The primary motivation for the radio propagation model is to reduce RADAR’s dependence on empirical data. Using a mathematical model of indoor signal propagation, we generate a set of theoretically-computed signal strength data akin to the empirical data set discussed in Section 3.2. The data points correspond to locations spaced uniformly on the floor. The NNSS algorithm can then estimate the location of the mobile user by matching the signal strength measured in real-time to the theoretically-computed signal strengths at these locations. It is clear that the performance of this approach is directly impacted by the "goodness” of the propagation model. In the following subsections, we develop the model and discuss the performance of location determination based on the model.
4.2.2 Determination of the model
For a radio channel, signal propagation in an indoor environment is dominated by reflections, diffraction, and scattering of radio waves caused by structures within the building. The transmitted signal generally reaches the receiver via multiple paths (termed the multipath phenomenon). Multipath causes fluctuations in the received signal envelope and phase, and the signal components arriving from indirect and direct paths combine to produce a distorted version of the transmitted signal. Since multipath within buildings is strongly influenced by the layout of the building, the construction material used, and the number and type of objects in the building, characterizing the radio channel in such an environment is challenging.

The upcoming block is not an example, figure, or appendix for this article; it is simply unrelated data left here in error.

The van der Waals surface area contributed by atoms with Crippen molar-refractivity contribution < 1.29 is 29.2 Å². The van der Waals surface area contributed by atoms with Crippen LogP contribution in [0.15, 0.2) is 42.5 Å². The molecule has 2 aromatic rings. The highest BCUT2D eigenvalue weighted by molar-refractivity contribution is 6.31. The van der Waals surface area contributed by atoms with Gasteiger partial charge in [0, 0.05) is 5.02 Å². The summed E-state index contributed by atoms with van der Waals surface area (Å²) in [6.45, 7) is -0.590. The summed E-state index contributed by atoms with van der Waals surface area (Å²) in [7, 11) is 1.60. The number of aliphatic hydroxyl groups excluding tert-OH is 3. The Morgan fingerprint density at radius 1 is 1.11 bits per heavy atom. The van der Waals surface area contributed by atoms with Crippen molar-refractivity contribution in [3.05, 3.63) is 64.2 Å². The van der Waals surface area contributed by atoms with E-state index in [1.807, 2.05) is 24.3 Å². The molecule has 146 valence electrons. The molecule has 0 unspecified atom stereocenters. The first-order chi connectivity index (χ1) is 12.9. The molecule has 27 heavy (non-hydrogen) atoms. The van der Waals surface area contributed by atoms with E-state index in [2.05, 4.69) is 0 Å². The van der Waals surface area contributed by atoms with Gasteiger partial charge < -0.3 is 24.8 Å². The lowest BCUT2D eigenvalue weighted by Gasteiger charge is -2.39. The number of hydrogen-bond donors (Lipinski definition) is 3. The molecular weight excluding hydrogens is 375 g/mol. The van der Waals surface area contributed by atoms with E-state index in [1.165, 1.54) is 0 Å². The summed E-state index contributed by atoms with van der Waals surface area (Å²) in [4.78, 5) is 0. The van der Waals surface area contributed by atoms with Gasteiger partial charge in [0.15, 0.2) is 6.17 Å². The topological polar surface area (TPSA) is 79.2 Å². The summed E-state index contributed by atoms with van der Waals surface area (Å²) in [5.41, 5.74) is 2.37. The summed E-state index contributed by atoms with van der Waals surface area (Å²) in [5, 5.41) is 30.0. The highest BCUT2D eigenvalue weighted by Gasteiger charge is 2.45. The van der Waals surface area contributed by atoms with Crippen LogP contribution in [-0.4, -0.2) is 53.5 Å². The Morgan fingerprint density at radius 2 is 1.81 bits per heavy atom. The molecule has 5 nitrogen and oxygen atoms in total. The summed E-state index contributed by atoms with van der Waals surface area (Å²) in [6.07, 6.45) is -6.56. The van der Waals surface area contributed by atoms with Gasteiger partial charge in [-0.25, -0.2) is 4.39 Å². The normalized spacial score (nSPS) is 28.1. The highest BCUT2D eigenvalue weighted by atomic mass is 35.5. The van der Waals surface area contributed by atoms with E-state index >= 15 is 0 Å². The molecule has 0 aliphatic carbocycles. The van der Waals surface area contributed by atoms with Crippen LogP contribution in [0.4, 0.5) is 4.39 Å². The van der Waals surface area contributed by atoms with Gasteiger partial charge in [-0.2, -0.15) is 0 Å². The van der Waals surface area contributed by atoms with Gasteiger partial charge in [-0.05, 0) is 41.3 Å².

We considered three different models before settling on one. The first model was the well-accepted Rayleigh fading model [Has93], which describes small-scale rapid amplitude fluctuation in the absence of a strong received component. The Rayleigh distribution is widely used to describe multipath fading because of its elegant theoretical explanation and the occasional empirical justification. However, in deriving this distribution, a critical assumption made is that all signals reaching the receivers have equal strength. In general, this is unrealistic. Our empirical data shows that for a number of sample points (along the hallways), there exists a dominant line-of-sight (LoS) component that is not accounted for by this distribution. Hence, we did not use this distribution.
The second model we considered was the Rician distribution model [Ric44]. The Rician distribution occurs when a strong path exists in addition to the low level scattered path. This strong component may be the LoS path or a path that encounters much less attenuation than others. The Rayleigh distribution is a special case of the Rician distribution; when the strong path is eliminated, the amplitude distribution becomes Rayleigh. While the model is intuitively appealing, it is very difficult to determine the model parameters (i.e., the local mean of the scattered power and the power of the dominant component) precisely as this requires physically isolating the direct wave from the scattered components. To keep the system simple and easy to deploy, we decided against using this distribution to model the radio channel.